Factors influencing the annual risk of bird–window collisions at residential structures in Alberta, CanadaErin M. Bayne A B , Corey A. Scobie A and Michael Rawson-Clark A
A Department of Biological Sciences, University of Alberta, Edmonton, AB T6G 2E9, Canada.
B Corresponding author. Email: firstname.lastname@example.org
Wildlife Research 39(7) 583-592 https://doi.org/10.1071/WR11179
Submitted: 26 October 2011 Accepted: 23 July 2012 Published: 4 September 2012
Context: Increasingly, ornithologists are being asked to identify major sources of avian mortality so as to identify conservation priorities.
Aims: Considerable evidence suggests that windows of office towers are a lethal hazard for migrating birds. The factors influencing the risk of bird–window collisions in residential settings are not understood as well.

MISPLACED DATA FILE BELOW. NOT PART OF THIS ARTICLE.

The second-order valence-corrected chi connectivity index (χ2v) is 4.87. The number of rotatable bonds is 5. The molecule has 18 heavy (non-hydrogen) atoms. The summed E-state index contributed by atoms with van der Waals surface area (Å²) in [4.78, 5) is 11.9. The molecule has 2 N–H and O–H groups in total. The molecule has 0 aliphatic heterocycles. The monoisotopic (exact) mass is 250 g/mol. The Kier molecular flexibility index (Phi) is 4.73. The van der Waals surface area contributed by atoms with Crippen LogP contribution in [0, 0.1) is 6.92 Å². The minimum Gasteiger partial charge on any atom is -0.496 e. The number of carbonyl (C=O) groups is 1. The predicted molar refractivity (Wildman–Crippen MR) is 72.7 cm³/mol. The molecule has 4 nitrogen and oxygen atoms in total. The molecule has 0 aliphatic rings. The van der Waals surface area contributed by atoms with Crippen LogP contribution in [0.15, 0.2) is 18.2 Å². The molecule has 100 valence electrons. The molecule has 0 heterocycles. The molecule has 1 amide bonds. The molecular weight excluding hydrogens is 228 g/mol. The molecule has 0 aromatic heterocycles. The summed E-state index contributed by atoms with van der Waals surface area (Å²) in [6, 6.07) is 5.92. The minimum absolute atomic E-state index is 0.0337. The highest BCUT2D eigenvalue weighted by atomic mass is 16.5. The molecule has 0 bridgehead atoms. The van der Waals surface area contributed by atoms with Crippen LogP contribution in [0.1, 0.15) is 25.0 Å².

Methods: Citizen scientists were requested to participate in an online survey that asked about characteristics concerning their homes and yards, general demographic information about participants, and whether they had observed evidence of bird–window collisions at their home.
Key results: We found that 39.0% of 1458 participants observed a bird–window collision in the previous year. The mean number of reported collisions was 1.7 ± 4.6 per residence per year, with 38% of collisions resulting in a mortality.
Conclusions: Collisions were not random, with the highest collision and mortality rates at rural residences, with bird feeders > rural residences without feeders > urban residences with feeders > urban residences without feeders > apartments. At urban houses, the age of neighbourhood was a significant predictor of collision rates, with newer neighbourhoods reporting fewer collisions than older neighbourhoods. Most people remembered collisions occurring in the summer months.
Implications: Our results are consistent with past research, suggesting that window collisions with residential homes are an important source of mortality for birds. However, we found large variation in the frequency of collisions at different types of residences. Proper stratification of residence type is crucial to getting accurate estimates of bird–window collisions when scaling local data into larger-scale mortality estimates.
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